Friday, January 04, 2008

A well-organized group of women and men motivated by love is a magnificent thing to behold, scary in its primal ferocity and devotion. Granted, we should live in a country where if someone gets a serious illness they do not have to worry about disability insurance, medical expenses, the expenses of orthotics, or having to work when they are sick to maintain their benefits. We should live in a sane society where people can live and die secure in the knowledge that their basic needs will be met whether they can work at regular jobs or not.

But since we don't, as yet, live in such a country, thank God for love, which pulls gifts of service and devotion out of us which we didn't know we had.

Last night I sat in the circle, humbled by the skills and willingness of the mostly women and a few men around me, Carla's support group. People had thought of everything, from getting her a health advocate to funding a trip to Mexico so she can boogie board with her son while she's able. Carla and her 15-year-old son had made individualized T-shirts for everyone in the "Driving Miss Crazy" support group with our face silkscreened next to Carla's. Mine is bright burgundy, my favorite color, and sexy and low-cut the way I like. Every other person's was an appropriate cut and color for them. Carla also had a T-shirt made for her ex which reads, "My estranged wife got ALS and all I got was this fucking T-shirt," which perfectly captured one amng many of the supreme ironies of the situation.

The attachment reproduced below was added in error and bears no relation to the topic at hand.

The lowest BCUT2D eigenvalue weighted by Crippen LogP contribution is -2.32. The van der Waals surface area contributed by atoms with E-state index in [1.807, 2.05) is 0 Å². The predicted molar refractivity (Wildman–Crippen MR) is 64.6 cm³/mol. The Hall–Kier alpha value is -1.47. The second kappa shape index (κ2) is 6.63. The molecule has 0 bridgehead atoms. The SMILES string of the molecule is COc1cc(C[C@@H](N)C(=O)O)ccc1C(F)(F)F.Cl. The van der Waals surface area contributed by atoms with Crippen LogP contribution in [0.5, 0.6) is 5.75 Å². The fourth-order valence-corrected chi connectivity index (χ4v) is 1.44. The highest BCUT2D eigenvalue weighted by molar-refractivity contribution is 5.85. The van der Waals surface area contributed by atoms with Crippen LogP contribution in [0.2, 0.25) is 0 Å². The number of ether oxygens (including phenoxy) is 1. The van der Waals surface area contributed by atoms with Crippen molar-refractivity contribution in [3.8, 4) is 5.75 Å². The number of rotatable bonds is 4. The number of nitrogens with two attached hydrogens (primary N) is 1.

Laughter and tears. There's been a lot of both. Right now it's storming outside and I'm so grateful C doesn't have to go to work, but can stay in and annoy me by reminding me to clean up the dresser top on my side of the bed, repository for old coffee cups, glasses of water, half-empty bottles of medication, and assorted earrings, pennies, and stray buttons.

I am caught between the mundanities of life--extra cups of coffee, cleaning the room, trying to finish the plays and the essay I started, and the hugeness of this thing I cannot put my arms around.

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